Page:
My Aching Back vs. The Monument Course

I took three golf trips in rapid succession in late October/early November, and I had to pull out of rounds during each trip. Whatever was going on in my back had worsened, to the point where some mornings I could barely walk.

Turned out to be a herniated disk pressing on my spinal cord (spinal stenosis), big enough to warrant an operation.

As it was the week before Thanksgiving, I proceeded to tell the doctor the story of the upcoming Golf Road Warriors trip complete with 27 8×10 color glossy photographs with circles and arrows and a paragraph on the back of each one.

I couldn’t back out: by this time the Scottsdale CVB had already reserved my flights, I’d been fitted for new Callaway clubs, new luggage from Travelpro was on the way and cigars from Certifresh were waiting to be smoked. I had sponsor commitments!

The doctor said, “Well, then you might want to consider a cortisone shot.”

Done. And when it was done, that doctor suggested it might take two weeks to kick in, which would coincide precisely with our first tee time at the Troon North Monument course.  So for two weeks, anxiety ensued as I obsessed over whether I’d be able to hit a golf ball.

Did I sleep well the night before the round, in the cushy surrounds of the Four Seasons Resort Scottsdale at Troon North? I did not. Luckily, we didn’t rush out to the course on our first full day; instead we eased into The Spa.

Golfer’s Massage at The Spa at the Four Season Resort (Photo courtesy of Scottsdale Convention & Visitors Bureau)

It was time for a Golfer’s Massage, which incorporates stretching into the routine, as well as the use of heated golf balls instead of stones. (That’s not me in the photo above, but trust me, she’s better-looking. And I didn’t get worked over by Titleists either; I checked: Top Flites.)

This bit of pampering set a nice tone for our Golf Road Warriors tour of duty. But pretty soon I had to face the music on the practice tee, where I would swing a club for the first time in weeks–and my new Callaway clubs for the first time ever.

To end the suspense quickly, I seemed to be rejuvenated. Not free from pain, but able enough to swing a club, sometimes well. I marched off the eighteenth green with an 87, pretty decent for me from the Monument Gold tees, 6,716 yards, 137 slope. I fired three birdies, so the Callaways seemed to be doing the job, too.

Well, who wouldn’t be pumped up, as the Golf Road Warriors adventure was finally unrolling on the fairways, and at a superb golf course?

The Golf Road Warriors! From left: Peter Kessler Jeff Wallach, Tom Bedell, Terry Moore

The third hole at the Monument course is unsurprisingly called The Monument

On my first visit here about ten years ago I was actually rained out of a round at the True North Monument course (a Tom Weiskopf-Jay Morrish design that opened in 1990). But I did play the Pinnacle course (a solo Weiskopf effort opened in 1995). By the time I returned in 2009, a two-year project to renovate and reroute the two courses had been completed under Weiskopf’s direction.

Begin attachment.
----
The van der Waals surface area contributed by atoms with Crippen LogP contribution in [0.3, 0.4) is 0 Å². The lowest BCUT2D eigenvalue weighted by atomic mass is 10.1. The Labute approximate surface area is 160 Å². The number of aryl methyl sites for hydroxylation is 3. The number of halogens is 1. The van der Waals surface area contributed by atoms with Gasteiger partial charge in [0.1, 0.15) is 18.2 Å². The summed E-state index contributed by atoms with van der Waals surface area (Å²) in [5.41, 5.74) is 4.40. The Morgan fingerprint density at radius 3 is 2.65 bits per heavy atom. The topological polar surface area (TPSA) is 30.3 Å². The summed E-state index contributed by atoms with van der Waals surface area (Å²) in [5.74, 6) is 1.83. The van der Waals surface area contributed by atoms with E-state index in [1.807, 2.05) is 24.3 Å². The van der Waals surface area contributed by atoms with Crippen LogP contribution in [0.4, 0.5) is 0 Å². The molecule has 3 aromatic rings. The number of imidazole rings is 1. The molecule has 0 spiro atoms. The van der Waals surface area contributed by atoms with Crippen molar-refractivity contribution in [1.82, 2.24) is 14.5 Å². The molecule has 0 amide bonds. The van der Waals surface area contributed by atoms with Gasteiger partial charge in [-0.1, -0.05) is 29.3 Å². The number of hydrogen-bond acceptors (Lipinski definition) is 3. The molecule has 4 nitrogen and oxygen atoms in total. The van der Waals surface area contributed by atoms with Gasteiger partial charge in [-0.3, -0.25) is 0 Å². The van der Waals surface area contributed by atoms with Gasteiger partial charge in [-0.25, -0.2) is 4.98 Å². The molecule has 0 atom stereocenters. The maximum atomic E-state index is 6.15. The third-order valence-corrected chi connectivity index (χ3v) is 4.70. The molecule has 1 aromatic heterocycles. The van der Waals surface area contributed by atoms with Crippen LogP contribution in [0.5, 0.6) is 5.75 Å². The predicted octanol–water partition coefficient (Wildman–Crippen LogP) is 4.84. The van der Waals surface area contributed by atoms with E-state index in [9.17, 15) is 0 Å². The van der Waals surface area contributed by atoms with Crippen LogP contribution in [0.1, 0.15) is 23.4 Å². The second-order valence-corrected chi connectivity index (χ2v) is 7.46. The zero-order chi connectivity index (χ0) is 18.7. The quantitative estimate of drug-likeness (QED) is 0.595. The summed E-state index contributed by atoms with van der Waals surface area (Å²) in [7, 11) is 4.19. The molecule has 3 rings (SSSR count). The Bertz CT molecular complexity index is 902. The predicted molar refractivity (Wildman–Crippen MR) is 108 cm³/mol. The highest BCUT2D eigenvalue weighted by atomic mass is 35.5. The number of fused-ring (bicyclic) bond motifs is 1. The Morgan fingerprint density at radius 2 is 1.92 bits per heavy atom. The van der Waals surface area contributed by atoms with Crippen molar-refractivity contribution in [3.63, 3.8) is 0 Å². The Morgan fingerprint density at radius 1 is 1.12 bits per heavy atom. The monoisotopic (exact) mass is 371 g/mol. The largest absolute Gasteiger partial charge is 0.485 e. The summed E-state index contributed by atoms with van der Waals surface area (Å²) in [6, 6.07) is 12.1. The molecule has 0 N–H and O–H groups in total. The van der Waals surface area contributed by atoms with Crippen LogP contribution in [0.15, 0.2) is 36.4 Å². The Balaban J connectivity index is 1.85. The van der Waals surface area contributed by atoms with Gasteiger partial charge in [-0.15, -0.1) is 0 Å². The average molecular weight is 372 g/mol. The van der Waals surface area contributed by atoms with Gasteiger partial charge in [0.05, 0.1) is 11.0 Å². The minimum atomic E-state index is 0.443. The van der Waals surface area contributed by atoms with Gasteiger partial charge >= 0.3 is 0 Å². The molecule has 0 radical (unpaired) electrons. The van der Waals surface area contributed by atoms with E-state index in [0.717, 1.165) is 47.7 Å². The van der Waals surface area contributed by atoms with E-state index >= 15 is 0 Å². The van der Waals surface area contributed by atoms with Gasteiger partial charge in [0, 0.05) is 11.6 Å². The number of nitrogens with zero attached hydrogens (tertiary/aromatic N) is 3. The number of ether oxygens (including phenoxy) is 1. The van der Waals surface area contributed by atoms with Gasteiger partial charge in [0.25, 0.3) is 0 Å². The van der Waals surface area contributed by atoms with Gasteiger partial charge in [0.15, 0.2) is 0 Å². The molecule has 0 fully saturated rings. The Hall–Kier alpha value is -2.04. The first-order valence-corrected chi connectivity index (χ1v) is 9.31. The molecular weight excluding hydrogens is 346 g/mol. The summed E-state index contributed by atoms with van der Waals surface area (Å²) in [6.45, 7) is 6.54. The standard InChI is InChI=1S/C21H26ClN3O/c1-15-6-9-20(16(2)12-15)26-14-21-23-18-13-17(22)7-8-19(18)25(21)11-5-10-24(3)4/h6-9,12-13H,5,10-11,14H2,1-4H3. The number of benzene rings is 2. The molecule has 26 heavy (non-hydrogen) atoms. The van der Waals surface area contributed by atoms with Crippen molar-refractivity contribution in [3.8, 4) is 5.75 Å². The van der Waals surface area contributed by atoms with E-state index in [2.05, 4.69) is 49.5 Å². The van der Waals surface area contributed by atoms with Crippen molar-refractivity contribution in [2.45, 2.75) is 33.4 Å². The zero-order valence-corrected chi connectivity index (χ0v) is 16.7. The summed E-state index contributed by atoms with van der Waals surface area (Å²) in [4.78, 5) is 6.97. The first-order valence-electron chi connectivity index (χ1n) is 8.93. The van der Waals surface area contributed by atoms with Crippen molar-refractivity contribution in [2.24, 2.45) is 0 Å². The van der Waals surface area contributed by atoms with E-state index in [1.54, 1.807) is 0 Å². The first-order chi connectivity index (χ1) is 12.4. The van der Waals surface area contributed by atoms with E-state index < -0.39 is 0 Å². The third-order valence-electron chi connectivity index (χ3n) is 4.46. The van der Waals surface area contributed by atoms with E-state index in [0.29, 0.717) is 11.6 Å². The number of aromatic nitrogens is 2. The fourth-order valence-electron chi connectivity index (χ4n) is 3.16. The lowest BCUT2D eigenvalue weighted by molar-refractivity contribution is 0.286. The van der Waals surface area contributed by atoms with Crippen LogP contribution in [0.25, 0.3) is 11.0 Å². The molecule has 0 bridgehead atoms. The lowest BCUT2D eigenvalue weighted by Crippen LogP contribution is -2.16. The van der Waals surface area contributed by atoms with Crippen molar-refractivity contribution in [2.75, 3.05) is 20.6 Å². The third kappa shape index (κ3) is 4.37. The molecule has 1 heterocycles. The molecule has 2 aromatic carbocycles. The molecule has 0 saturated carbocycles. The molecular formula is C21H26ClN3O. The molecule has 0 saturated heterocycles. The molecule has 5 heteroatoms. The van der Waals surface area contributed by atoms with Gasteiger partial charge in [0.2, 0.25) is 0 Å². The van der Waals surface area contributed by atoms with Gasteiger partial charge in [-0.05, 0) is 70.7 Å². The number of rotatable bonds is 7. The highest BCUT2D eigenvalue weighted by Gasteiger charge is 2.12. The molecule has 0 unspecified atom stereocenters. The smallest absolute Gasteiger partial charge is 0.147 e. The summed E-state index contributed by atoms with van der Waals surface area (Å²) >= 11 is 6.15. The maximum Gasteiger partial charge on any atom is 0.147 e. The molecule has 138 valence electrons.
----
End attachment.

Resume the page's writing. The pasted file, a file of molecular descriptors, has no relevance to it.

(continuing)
The Monument course now comprises the two original front nines of Monument and Pinnacle, but as always, the setting in the high Sonoran desert couldn’t be more dramatic, and the giant granite boulders strewn about the landscape give the course its apt name.

I played with Peter Kessler, Dave Akin of the Four Seasons and Mike Friend, Troon North’s director of golf events. The original Monument course was the first course in the Troon Golf stable, now coming close to 200 courses worldwide, so clearly they chose wisely.

On TV, desert golf looks a little artificial, oxymoronically like a colossal miniature golf course, with giant pieces of felt slapped over the desert wastes. On the ground, it all looks pretty lush, though from the tee it sometimes seemed like it would take a miracle to keep the ball in the fairways. But they were pretty broad.

Cholla cactus with golf ball

Go awry, and the rock, saguaro cactus and scrub areas can be pretty punitive, which is why the desert is often played as a lateral hazard to speed up play, go a little easy on scores, and keep players away from rattlesnakes in the warmer months or the cholla cactus anytime. The cholla is sometimes called jumping cactus for its seeming penchant of leaping onto and impaling itself into unsuspecting golfers.

The flora is only a part of the intriguing desert wildlife.  The fauna includes deer, cottontails and jackrabbits, prairie dogs (affectionately called desert rats), not to mention all sorts of talented birds, including grackles that think nothing of stealing wrapped granola bars right out of golf carts.

More on this round in the next post, “Meet and Beat.”

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2 Responses to “My Aching Back vs. The Monument Course”

  1. Edward Shabala

    Spinal stenosis is most commonly caused by wear-and-tear changes in the spine related to aging. In severe cases of spinal stenosis, doctors may recommend surgery to create additional space for the spinal cord or nerves. “:*`

    Be well

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